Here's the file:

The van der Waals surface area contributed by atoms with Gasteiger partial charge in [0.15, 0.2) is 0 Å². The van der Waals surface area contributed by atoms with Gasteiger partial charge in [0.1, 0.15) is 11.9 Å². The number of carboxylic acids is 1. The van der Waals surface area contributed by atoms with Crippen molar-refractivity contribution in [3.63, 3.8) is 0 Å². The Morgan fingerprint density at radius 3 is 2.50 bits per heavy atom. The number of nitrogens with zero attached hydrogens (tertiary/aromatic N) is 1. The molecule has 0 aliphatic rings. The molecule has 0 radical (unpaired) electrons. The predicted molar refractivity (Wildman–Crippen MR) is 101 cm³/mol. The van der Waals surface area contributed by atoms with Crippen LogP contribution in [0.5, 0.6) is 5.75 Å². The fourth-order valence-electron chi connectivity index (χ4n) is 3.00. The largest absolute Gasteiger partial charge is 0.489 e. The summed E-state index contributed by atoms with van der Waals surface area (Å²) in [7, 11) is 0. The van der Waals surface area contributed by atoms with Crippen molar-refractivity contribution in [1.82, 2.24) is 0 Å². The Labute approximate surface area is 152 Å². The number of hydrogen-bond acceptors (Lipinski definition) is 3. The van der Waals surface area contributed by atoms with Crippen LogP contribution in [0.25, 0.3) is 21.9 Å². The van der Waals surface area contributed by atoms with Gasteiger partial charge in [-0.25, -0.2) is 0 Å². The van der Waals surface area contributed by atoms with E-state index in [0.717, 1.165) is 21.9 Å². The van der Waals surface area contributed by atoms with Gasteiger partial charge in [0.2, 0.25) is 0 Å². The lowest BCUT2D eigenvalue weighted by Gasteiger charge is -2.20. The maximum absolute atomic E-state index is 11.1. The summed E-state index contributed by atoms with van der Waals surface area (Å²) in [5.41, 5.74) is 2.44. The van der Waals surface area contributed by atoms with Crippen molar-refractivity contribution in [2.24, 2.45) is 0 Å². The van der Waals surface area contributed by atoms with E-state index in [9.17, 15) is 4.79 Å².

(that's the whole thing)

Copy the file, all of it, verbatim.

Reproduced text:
The van der Waals surface area contributed by atoms with Gasteiger partial charge in [0.15, 0.2) is 0 Å². The van der Waals surface area contributed by atoms with Gasteiger partial charge in [0.1, 0.15) is 11.9 Å². The number of carboxylic acids is 1. The van der Waals surface area contributed by atoms with Crippen molar-refractivity contribution in [3.63, 3.8) is 0 Å². The Morgan fingerprint density at radius 3 is 2.50 bits per heavy atom. The number of nitrogens with zero attached hydrogens (tertiary/aromatic N) is 1. The molecule has 0 aliphatic rings. The molecule has 0 radical (unpaired) electrons. The predicted molar refractivity (Wildman–Crippen MR) is 101 cm³/mol. The van der Waals surface area contributed by atoms with Crippen LogP contribution in [0.5, 0.6) is 5.75 Å². The fourth-order valence-electron chi connectivity index (χ4n) is 3.00. The largest absolute Gasteiger partial charge is 0.489 e. The summed E-state index contributed by atoms with van der Waals surface area (Å²) in [7, 11) is 0. The van der Waals surface area contributed by atoms with Crippen molar-refractivity contribution in [1.82, 2.24) is 0 Å². The Labute approximate surface area is 152 Å². The number of hydrogen-bond acceptors (Lipinski definition) is 3. The van der Waals surface area contributed by atoms with Crippen LogP contribution in [0.25, 0.3) is 21.9 Å². The van der Waals surface area contributed by atoms with Gasteiger partial charge in [-0.25, -0.2) is 0 Å². The van der Waals surface area contributed by atoms with E-state index in [0.717, 1.165) is 21.9 Å². The van der Waals surface area contributed by atoms with Gasteiger partial charge in [0.2, 0.25) is 0 Å². The lowest BCUT2D eigenvalue weighted by Gasteiger charge is -2.20. The maximum absolute atomic E-state index is 11.1. The summed E-state index contributed by atoms with van der Waals surface area (Å²) in [5.41, 5.74) is 2.44. The van der Waals surface area contributed by atoms with Crippen molar-refractivity contribution in [2.24, 2.45) is 0 Å². The van der Waals surface area contributed by atoms with E-state index in [9.17, 15) is 4.79 Å².